What Carson's Seventh-day Adventist faith believes

Some beliefs are common with other religions, some are unique

Donald Trump made headlines this weekend by questioning fellow GOP candidate Ben Carson's Seventh-day Adventist faith -- literally.

"I'm Presbyterian," Trump said at a rally in Florida on Saturday. "Boy, that's down the middle of the road folks, in all fairness. I mean, Seventh-day Adventist, I don't know about. I just don't know about."

Carson, who was baptized into the Seventh-day Adventist Church in Detroit when he was 8 and earnestly committed himself to the church when he was 14, is perhaps the faith's most famous member.

Trump later said that he wasn't trying to "send a dog whistle" to religious conservatives who might look askance at Adventist doctrine. "All I said was that I don't know about it," he told ABC.

Fair enough. A lot of Americans don't know much about the Seventh-day Adventist Church. The Protestant Christian denomination turned 150 in 2013, which makes it a relative newcomer on the religious scene. (By contrast, this is year 5776 in Judaism.)

Many Adventists embrace their outsider status, calling themselves "God's peculiar people." But Carson, while acknowledging that people tend to ascribe "any weird thing" to Adventists, has played down the differences, saying dogmas and rituals are not his cup of nonalcoholic beverage. (Adventists don't drink or smoke.)

In any case, if you're like Trump and need a quick course on Adventism, here are three beliefs they share with mainstream Christians, followed by several unique to Seventh-day Adventists.

One quick caveat: Not all of the 1 million Adventists in the United States and estimated 18 million worldwide ascribe to all of the church's beliefs in exactly the same way. Like all faiths, Adventists display a range of diversity.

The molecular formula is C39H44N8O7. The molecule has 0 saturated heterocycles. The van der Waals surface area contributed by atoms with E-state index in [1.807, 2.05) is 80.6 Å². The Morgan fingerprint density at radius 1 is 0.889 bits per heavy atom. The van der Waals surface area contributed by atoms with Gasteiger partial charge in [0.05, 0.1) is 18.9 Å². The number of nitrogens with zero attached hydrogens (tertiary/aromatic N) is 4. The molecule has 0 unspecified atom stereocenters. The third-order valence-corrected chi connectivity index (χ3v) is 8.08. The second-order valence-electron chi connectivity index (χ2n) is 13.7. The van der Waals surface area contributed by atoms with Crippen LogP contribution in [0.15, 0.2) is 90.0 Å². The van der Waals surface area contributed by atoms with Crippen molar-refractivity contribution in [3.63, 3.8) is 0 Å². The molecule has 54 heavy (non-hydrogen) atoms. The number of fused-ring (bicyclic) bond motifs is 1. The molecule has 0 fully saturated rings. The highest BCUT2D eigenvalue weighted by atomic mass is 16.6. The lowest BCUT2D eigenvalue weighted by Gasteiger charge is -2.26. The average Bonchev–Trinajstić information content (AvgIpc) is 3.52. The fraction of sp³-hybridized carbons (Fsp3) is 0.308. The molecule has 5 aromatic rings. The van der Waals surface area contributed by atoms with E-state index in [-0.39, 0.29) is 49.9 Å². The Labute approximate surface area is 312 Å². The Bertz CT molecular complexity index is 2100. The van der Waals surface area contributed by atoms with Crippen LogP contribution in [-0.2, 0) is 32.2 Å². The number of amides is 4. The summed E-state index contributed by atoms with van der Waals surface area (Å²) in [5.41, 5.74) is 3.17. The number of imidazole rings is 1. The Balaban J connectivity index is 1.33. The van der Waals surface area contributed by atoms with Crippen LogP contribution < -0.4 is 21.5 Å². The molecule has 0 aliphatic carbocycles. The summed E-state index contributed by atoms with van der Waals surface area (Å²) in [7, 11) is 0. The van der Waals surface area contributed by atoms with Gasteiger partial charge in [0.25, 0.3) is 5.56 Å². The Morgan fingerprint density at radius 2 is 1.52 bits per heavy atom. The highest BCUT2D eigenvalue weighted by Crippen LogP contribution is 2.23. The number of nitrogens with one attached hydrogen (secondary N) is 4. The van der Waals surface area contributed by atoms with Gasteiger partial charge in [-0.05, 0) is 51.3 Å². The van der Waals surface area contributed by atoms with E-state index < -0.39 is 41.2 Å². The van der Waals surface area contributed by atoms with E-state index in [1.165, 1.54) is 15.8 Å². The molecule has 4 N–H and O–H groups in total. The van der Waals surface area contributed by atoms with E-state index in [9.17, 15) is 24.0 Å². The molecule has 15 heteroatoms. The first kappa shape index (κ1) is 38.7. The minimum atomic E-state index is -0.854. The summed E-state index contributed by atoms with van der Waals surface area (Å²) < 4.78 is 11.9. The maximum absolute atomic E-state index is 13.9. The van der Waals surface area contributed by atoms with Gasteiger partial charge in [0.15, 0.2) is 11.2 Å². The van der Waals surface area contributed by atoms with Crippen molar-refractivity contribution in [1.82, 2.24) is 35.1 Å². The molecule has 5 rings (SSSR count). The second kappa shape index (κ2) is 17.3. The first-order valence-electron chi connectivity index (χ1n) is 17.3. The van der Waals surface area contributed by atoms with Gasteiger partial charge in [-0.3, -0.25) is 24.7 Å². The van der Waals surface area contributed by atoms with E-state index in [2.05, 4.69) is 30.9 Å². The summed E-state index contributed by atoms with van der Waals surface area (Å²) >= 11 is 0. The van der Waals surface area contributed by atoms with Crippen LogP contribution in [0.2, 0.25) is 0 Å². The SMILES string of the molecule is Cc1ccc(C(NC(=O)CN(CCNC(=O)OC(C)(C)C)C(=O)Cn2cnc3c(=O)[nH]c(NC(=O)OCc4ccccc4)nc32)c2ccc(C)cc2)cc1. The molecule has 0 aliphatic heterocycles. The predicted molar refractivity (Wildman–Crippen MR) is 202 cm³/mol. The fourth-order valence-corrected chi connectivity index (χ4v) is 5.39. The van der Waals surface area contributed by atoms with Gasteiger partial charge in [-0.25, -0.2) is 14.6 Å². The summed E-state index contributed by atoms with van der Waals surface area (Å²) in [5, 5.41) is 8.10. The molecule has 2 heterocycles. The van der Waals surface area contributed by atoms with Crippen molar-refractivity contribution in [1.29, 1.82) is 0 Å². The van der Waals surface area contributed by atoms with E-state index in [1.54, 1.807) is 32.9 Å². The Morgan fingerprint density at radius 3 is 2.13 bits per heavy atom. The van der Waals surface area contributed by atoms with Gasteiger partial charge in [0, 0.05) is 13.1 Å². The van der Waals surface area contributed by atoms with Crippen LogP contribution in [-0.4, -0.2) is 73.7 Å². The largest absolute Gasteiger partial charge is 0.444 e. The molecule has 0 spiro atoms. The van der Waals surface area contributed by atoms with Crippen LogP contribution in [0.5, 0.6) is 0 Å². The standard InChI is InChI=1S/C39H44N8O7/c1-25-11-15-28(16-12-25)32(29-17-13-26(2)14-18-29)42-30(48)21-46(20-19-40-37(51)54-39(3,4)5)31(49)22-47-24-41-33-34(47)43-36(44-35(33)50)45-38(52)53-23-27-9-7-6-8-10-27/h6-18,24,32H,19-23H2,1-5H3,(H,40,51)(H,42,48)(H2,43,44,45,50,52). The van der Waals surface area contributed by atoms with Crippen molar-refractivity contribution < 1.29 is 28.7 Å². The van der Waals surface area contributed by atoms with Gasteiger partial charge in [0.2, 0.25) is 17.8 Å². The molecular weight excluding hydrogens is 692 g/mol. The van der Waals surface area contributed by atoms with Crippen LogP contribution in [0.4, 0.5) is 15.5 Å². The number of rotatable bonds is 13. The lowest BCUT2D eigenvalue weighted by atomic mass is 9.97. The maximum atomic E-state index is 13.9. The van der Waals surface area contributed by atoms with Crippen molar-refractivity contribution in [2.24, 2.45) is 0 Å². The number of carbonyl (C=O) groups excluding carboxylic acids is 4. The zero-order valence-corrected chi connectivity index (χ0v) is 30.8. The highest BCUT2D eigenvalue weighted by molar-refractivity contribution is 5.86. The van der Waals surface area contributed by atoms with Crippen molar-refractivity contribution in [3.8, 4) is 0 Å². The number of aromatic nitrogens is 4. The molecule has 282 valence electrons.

1. Adventists believe the Bible is the infallible word of God

Like conservative evangelicals, Adventists honor Scripture as an unquestionable source of wisdom, inspiration and guidance. "In this Word," the church says, "God has committed to man the knowledge necessary for salvation."

Many Adventists also believe the Bible offers a historically accurate view of ancient times, which is why Carson, for instance, ascribes to Creationism, the idea that God created the world in six days.

2. Adventists believe Jesus came to save humans from their sins

No surprise here; every Christian denomination believes this. Adventists, like other Christians, also believe in the two other members of the traditional Trinity: God, the father, and the Holy Spirit. Salvation comes through the repentance of sins and holding faith in Jesus, but grace is ultimately granted by God alone, the church believes.

3. Adventists believe the Bible counsels against abortion, same-sex marriage

Again, this is similar to Catholics, evangelicals and many conservative Protestants.

While many Adventists keep their distance from partisan politics and try to maintain a wall between church and state, the church has spoken out against the June Supreme Court ruling that legalized same-sex marriage in the United States. The church tends to lean to the rightward on other culture war issues as well.